bernie rubioMy time in Iowa was marked by sickness. I had extreme headaches and dehydration the first day of the trip, and suffered from food poisoning during the latter half. Despite these ailments, I still got to enjoy a day on the satellite set of MSNBC, CNN, and other news networks that converged in downtown Des Moines. I also spent a day in good company with my professor and other Wake the Vote students at Des Moines’ Java Joe’s, a local coffee shop supporting MSNBC and hosting several politicians, caucus-goers, and news shows this weekend.


My personal involvement was limited this weekend, so I didn’t make it to the caucuses. Though I still heard fascinating stories about my peers’ experiences, and more frightening ones about our beloved professor. I gathered the best and worst parts of their experiences, and was excited to learn about the caucuses from the inside. While I didn’t quite make it to the caucuses, I did spend a few hours at two interesting rallies: Bernie Sanders and Marco Rubio.


Bernie Sanders and Marco Rubio probably had the two of the most opposing rallies I could have imagined. Rubio’s was in a well-lit hotel ballroom filled with many middle aged white people, as well as some older ones and a few young persons as well. There were Rubio reps strewn out all over the room with sign-up sheets asking folks to commit to volunteering, and it was fascinating to watch their candid efforts. The Bernie rally was in a dimly-lit small college gym with young volunteers, many in costumes or decorated in Bernie clothing, also mostly white. The Bernie crowd consisted of many more young people as well as a few occupational groups, such as the Nurses for Bernie, who traveled together to see the Senator speak. All the energy and support behind “a political revolution” truly showed. Rubio’s rally consisted of an older demographic, yet the enthusiasm and support of his words were equally matched, though his crowd was less energetic. I was surprised and pleased to see the similarities in these rallies as we were then only hours out from the much anticipated Iowa caucus, and these two perceived underdogs were sure to make waves soon.


While at the rallies, I immediately took notice of crowd dynamics. This was particularly important to me in the Rubio space as I did not look like most of the crowd, and Rubio’s positions weren’t really supportive of women, much less Black ones. My attentiveness to the crowd led me to notice the heightened applause when Rubio said certain things, so I decided to record the loudest applauses at the Rubio rally and did the same the next day at the Bernie one. The loudest applauses at the Rubio rally were in response to Senator Rubio saying he was tired of hearing all of these bad stories about police, that we need to do more to protect our men in blue, and his desire to restore full second amendment rights and repeal all of Obama’s “illegal executive orders”. The loudest of the evening was in response to his statement that Hillary Clinton is a liar and the first thing she would do in office would to pardon herself due to illegal business concerning her private emails and Benghazi.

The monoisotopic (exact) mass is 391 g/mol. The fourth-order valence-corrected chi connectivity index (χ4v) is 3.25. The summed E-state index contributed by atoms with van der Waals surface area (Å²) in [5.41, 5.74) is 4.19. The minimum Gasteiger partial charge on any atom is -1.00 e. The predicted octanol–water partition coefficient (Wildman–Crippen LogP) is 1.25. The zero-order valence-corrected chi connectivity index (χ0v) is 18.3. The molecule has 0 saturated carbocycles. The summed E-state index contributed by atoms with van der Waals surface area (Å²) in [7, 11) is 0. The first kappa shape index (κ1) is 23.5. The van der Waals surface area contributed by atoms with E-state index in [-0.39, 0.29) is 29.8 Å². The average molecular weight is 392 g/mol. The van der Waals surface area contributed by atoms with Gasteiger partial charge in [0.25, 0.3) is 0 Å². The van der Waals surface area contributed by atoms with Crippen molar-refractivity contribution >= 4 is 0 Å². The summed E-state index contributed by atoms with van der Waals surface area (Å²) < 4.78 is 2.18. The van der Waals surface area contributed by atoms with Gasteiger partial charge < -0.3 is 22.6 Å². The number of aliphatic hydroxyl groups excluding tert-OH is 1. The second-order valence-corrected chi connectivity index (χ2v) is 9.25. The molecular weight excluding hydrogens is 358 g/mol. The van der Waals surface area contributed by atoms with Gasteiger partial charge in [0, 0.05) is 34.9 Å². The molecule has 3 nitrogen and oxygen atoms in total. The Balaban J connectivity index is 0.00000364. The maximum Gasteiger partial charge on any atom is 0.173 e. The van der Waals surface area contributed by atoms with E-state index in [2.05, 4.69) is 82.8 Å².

The Bernie rally had very similar reactions, to very different statements. At the Bernie rally on Sunday night, his three top applauses were in response to him stating we will not continue to discriminate on race, whether someone is Black, Latino, or Muslim, his comments about taking better care of our planet and environment by using cleaner energy sources, and, his final grand applause was in response to “real change never comes from the top down, it always comes from the bottom up!”


I came to Iowa not knowing which Democratic candidate to support. By the end of the night I was reaffirmed in my party affiliation thanks to Rubio, and backing Bernie Sanders.


Now, even though I was sick beyond recognition by the end of that Sunday night, I was feeling the Bern’. Allover, feeling it. I’m a pragmatist and have trouble understanding in my heart that Bernie could get all his platforms promises done given the real obstacles of Congress and the SCOTUS, but I loved the idea that a “political revolution” centered-platform was even on stage. How can I argue fervently for a political revolution on campus and in spaces I occupy and not support a Bernie Sanders when he comes along? I couldn’t answer that question, and so I signed myself up (by purchase of three Bernie buttons) and became a decided Bernie supporter. I want a revolution, and I do think we need one. I don’t know the practicality of taking Wall Street’s money, but I don’t mind the idea either. It’s time for a political revolution, this country is stagnant and seems to be regressing to worse days. I felt the Bern’ and I’m ready to join a political revolution!

Chizoba Ukairo

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